Update: I also found an interview with Grant Morrison in the New Statesman from July, related to his weak book, where he blabbers on about his view of Superman as a socialist superhero. Curiously enough, the interviewer began with the following:
His new book, "Supergods: Our World in the Age of the Superhero", opens with the first comic-book appearance of Superman in 1938 and traces his evolution and the emergence of other heroes such as Batman, the X Men (and the ill-advised Captain Britain), through to the darker, satirical tales of Alan Moore and others in the 1970s and 1980s and on to Hollywood's current obsession with film adaptations.
Interesting. Does that mean that in the UK, there's some people who don't have a high opinion of Capt. Britain, regardless of the handling of Brian Braddock over the years? And here, just when you'd think they actually would like to have a fictionalized hero representing their country.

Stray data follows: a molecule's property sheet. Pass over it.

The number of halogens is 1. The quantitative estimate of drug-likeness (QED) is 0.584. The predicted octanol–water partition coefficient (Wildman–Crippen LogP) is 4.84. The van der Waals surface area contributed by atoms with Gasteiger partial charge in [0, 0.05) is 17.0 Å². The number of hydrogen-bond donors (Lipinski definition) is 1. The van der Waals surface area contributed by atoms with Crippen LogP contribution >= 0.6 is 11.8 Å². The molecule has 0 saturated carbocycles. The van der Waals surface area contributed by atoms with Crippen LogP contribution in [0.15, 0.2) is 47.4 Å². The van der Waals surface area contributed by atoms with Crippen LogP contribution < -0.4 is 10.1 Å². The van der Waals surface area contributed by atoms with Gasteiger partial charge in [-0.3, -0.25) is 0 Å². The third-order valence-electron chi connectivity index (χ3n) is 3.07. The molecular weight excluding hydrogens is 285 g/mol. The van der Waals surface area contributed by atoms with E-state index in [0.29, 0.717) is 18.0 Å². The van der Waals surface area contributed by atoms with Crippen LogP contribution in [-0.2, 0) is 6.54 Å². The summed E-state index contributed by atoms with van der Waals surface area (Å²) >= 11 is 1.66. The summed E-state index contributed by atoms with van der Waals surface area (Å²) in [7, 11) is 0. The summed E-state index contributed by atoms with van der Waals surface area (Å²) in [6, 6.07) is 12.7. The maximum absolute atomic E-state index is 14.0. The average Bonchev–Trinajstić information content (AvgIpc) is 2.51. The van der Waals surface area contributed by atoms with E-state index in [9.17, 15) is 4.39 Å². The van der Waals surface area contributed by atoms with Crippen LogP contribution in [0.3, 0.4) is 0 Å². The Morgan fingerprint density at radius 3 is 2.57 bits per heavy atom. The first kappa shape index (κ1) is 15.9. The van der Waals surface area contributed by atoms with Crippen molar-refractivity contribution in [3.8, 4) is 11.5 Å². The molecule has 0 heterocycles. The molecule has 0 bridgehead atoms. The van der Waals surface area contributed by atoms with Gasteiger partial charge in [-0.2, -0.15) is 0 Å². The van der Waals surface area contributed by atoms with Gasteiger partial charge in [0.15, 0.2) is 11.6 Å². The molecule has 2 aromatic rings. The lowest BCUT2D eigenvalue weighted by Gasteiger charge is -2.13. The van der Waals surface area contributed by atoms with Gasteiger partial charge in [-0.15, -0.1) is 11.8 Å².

The next part is pretty ludicrous too:
How have superheroes evolved?

They've evolved along with us -- but in a lot of cases, they've also predicted social change. The "soft body" superheroes of the 1960s were almost a prediction of the way LSD would affect the consciousness of a lot of young people; there are "9/11" comics that happened prior to that event but depicted weird and uncanny images of ruined towers and destroyed cities.
So he's insulting superheroes by comparing the ones with more vulnerabilities to bullets to drug addicts?!? Well, that is coming from someone who wasted his time on drugs himself. As for comics that did feature destruction, it can certainly be said some of them were in poor taste, depending on how they were done. But it can't be told from this whether he thinks so.
Is it very different writing for a character with an existing mythology?

I like to go back and work out what the original writer and artist wanted to do with the character and then study as many of the different iterations as possible. Every generation has its own version of Superman and they can often be very different.